Final Predictions: This is going to be a great game. The matchups across all positions are so intriguing: Ochefu/Jenkins vs. Johnson/Meeks, Hart vs. Jackson, Berry/Paige vs. Arcidiacano/Brunson. Both teams are long and athletic and come in playing their best basketball of the season. I think ultimately this one comes down to shooting. Villanova has the better shot at converting from beyond the arc and they have the size to compete with Johnson down low. If UNC hits shots, they will win, but frankly I see them shooting similarly against Nova as they did against Cuse, converting on four three-pointers on 17 attempts. This one stays close (for the love of God please let this one stay close); Villanova covers and gives GQ Jay Wright and his pinstripes his first National Title.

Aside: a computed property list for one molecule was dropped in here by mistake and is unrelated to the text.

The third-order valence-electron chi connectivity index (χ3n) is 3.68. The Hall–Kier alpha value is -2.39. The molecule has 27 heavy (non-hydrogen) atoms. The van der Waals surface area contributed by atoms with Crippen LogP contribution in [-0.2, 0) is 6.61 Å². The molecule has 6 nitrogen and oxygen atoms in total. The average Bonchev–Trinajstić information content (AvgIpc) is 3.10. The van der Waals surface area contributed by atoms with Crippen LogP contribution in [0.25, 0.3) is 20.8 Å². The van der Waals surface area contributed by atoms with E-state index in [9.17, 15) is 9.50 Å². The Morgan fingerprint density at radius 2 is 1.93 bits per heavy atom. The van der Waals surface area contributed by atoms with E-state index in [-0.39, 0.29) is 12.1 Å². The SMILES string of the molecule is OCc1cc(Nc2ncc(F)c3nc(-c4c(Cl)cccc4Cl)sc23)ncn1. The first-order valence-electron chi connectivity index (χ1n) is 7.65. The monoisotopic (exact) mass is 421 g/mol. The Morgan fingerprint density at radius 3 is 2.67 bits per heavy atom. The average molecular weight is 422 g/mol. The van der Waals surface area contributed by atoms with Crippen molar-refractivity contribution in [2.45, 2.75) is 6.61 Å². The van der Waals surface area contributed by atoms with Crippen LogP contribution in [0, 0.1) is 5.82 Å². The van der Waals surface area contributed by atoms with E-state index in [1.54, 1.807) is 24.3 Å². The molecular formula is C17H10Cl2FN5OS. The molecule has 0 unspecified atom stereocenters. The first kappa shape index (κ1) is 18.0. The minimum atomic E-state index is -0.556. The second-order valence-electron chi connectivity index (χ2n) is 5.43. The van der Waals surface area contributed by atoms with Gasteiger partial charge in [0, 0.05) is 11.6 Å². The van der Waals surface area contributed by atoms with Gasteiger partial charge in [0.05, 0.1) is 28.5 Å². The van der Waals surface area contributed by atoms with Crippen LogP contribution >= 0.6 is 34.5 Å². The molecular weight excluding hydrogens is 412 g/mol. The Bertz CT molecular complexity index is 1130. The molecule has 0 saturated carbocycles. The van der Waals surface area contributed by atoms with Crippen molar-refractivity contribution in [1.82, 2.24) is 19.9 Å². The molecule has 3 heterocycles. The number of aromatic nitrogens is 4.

Straight-up Pick: Villanova
ATS Pick: Villanova +2.5
Over/Under Pick: Over 149.5